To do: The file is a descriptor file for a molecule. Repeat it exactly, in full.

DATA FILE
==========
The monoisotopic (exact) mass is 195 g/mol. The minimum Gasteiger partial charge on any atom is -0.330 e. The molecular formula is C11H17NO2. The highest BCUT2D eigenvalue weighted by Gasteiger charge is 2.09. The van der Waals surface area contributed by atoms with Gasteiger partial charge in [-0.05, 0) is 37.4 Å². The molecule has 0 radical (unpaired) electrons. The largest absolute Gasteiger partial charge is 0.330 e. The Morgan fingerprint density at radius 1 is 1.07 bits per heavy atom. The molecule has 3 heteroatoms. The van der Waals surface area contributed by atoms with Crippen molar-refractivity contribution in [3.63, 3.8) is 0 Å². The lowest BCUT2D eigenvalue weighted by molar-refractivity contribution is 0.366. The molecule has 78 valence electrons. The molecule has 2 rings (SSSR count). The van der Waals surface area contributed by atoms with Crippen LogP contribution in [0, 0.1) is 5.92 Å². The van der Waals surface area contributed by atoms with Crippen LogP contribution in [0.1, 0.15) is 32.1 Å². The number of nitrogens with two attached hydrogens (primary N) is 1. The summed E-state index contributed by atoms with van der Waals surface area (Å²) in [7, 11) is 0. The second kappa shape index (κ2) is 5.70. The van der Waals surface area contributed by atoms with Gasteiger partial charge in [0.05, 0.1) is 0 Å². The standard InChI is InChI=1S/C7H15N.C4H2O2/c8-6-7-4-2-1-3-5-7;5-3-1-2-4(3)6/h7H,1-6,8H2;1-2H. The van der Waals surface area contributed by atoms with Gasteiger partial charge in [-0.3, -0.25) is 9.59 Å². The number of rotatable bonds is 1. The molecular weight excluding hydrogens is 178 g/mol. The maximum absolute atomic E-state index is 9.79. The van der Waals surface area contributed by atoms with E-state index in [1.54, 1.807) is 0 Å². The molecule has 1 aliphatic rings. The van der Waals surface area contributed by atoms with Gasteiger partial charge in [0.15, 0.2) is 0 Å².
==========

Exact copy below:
The monoisotopic (exact) mass is 195 g/mol. The minimum Gasteiger partial charge on any atom is -0.330 e. The molecular formula is C11H17NO2. The highest BCUT2D eigenvalue weighted by Gasteiger charge is 2.09. The van der Waals surface area contributed by atoms with Gasteiger partial charge in [-0.05, 0) is 37.4 Å². The molecule has 0 radical (unpaired) electrons. The largest absolute Gasteiger partial charge is 0.330 e. The Morgan fingerprint density at radius 1 is 1.07 bits per heavy atom. The molecule has 3 heteroatoms. The van der Waals surface area contributed by atoms with Crippen molar-refractivity contribution in [3.63, 3.8) is 0 Å². The lowest BCUT2D eigenvalue weighted by molar-refractivity contribution is 0.366. The molecule has 78 valence electrons. The molecule has 2 rings (SSSR count). The van der Waals surface area contributed by atoms with Crippen LogP contribution in [0, 0.1) is 5.92 Å². The van der Waals surface area contributed by atoms with Crippen LogP contribution in [0.1, 0.15) is 32.1 Å². The number of nitrogens with two attached hydrogens (primary N) is 1. The summed E-state index contributed by atoms with van der Waals surface area (Å²) in [7, 11) is 0. The second kappa shape index (κ2) is 5.70. The van der Waals surface area contributed by atoms with Gasteiger partial charge in [0.05, 0.1) is 0 Å². The standard InChI is InChI=1S/C7H15N.C4H2O2/c8-6-7-4-2-1-3-5-7;5-3-1-2-4(3)6/h7H,1-6,8H2;1-2H. The van der Waals surface area contributed by atoms with Gasteiger partial charge in [-0.3, -0.25) is 9.59 Å². The number of rotatable bonds is 1. The molecular weight excluding hydrogens is 178 g/mol. The maximum absolute atomic E-state index is 9.79. The van der Waals surface area contributed by atoms with E-state index in [1.54, 1.807) is 0 Å². The molecule has 1 aliphatic rings. The van der Waals surface area contributed by atoms with Gasteiger partial charge in [0.15, 0.2) is 0 Å².